Answer: Others had always neglected Bholi. They made fun of her all the time. But, she found her teacher to be different. Her voice was calm, her manner comforting and touching was full of affection. She always encouraged her to do better than before.

6. What filled Bholi’, a dumb cow, with a new hope in her?

Answer: Bholi’s first day of school brought a hope of a new life. She had found a loving and kind teacher. The teacher has inspired her and given her a book and had made Bholi felt confident about herself and realised that a new life was begging for her.

7. In what way did the village change over time?

Answer: The village changed into a small town over a period of time. The primary school had become a high school. The village had a cinema and a cotton ginning mill. The mail train also stopped at the village railway station.

8. What objections does Ramlal have to Bishamber’s proposal?

Answer: Ramlal was not happy with the proposal. He did not like the fact that Bishamber was of his age. He had a limp (lameness, difficulty in walking) and children were quite grown up. It was not a very satisfactory proportion. But he could not do anything for her as Bholi was not a beautiful girl like others.

9. Why do Bholi’s parents accept Bishamber’s marriage proposal?

Answer: Bholi’s parents accepted Bishamber’s marriage proposal because they were happy that he was well off and had not asked for dowry. And they also realised that because of her looks, he would be the perfect match.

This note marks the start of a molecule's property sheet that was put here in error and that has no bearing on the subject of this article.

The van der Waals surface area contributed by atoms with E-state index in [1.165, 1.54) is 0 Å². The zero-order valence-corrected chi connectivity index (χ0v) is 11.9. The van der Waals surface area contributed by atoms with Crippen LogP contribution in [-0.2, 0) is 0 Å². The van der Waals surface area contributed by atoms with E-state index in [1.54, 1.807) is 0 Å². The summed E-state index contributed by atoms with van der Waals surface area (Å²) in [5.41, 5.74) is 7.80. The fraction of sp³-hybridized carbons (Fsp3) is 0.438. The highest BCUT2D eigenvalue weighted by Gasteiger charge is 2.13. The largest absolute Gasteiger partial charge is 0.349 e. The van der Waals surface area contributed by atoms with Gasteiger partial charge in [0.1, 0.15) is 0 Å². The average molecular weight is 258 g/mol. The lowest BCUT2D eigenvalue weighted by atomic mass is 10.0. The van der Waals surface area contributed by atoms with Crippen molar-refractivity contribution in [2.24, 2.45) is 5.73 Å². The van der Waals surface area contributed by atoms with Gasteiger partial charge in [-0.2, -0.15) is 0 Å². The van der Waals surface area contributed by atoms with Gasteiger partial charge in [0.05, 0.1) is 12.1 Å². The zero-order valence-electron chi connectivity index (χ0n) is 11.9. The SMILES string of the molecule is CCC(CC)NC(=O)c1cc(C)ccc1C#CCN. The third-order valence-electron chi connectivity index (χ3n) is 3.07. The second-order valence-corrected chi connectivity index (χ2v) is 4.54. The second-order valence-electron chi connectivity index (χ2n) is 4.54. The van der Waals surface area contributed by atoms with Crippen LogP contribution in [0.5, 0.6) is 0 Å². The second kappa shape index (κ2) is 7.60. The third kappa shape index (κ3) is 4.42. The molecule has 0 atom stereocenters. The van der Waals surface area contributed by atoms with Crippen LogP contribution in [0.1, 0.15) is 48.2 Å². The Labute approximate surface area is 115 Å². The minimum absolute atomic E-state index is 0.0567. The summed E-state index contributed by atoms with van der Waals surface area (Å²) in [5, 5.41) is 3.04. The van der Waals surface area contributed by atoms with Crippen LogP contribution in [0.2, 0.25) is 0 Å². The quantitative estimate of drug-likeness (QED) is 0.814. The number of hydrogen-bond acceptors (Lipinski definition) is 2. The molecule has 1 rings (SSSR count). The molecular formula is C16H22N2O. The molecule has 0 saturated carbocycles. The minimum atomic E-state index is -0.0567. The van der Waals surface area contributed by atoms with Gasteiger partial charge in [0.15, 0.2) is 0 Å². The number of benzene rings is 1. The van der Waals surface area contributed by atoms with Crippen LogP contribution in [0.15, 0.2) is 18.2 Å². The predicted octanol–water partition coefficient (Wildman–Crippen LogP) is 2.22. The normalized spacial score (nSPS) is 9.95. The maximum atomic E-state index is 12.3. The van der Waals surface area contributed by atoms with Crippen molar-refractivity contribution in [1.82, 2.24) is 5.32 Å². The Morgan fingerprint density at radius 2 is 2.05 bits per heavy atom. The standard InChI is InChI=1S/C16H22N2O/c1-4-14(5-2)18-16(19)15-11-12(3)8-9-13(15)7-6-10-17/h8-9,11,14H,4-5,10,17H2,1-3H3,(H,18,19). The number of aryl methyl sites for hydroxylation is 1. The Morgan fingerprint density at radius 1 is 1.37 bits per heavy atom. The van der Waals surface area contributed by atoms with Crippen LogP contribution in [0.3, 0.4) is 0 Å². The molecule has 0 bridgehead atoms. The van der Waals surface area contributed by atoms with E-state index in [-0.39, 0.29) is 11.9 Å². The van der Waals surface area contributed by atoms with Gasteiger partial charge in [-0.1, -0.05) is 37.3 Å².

10. Why were Bholi’s sisters envious about her luck?

Answer: Bishamber Nath was.quite prosperous. The procession of Bholi’s marriage had a brass band and the groom rode decorated horse. Such pomp and show impressed everyone. All this made her sisters envious of her.

11. Why did Bishamber’s marriage with Bholi not take place?

Answer: Bishamber’s marriage with Bholi did not take place because he had demanded a dowry of five thousand rupees from her father for the marriage. So, Bholi refused to marry him and called him a greedy coward.

12. Why was Ramlal thunderstruck?

Answer: Ramlal had always taken his daughters to be dumb. He was thunderstruck when she loudly ask him to take back the money and declared that she was not going to marry Bishamber because of his greed. The incident also made him realised the value of education for girls.

13. The last line of the text talks about an artist and the masterpiece. Elaborate.

Answer: The artist is the teacher and the masterpiece is Bholi. It was her teacher who had turned Bholi into a strong and independent girl who was aware of a place in society. As an artist can make a masterpiece if he find the perfect material.

14. What kind of mother was Ramlal’s wife?

Answer:  Ramlal’s wife was a traditional housewife who believed that daughter should not be educated, as it would be difficult to find husbands for them. She neglected looking after her daughter Bholi because she was a slow learner.

 

Long Questions and Answers

1. Dowry is negation of the girl’s dignity. Discuss with reference to the story ‘Bholi’.

 Answer:  A girl is an individual in her own right. Equal opportunities in life can help her become independent and strong. She is not a burdensome object to be given away with money as compensation. Thus dowry negares the girl’s dignity and self respect.

The story ‘Bholi’ shows this in a dramatic manner. Bholi is thought to be ugly and dumb by her parents. So, they are willing to pay dowry to an old man with a limp. So that he marries her. Bholi, on the other hand refuses to marry that man. She is educated, assertive and capable of taking care of herself. She dedicates her life to service of her parents and teaching at school.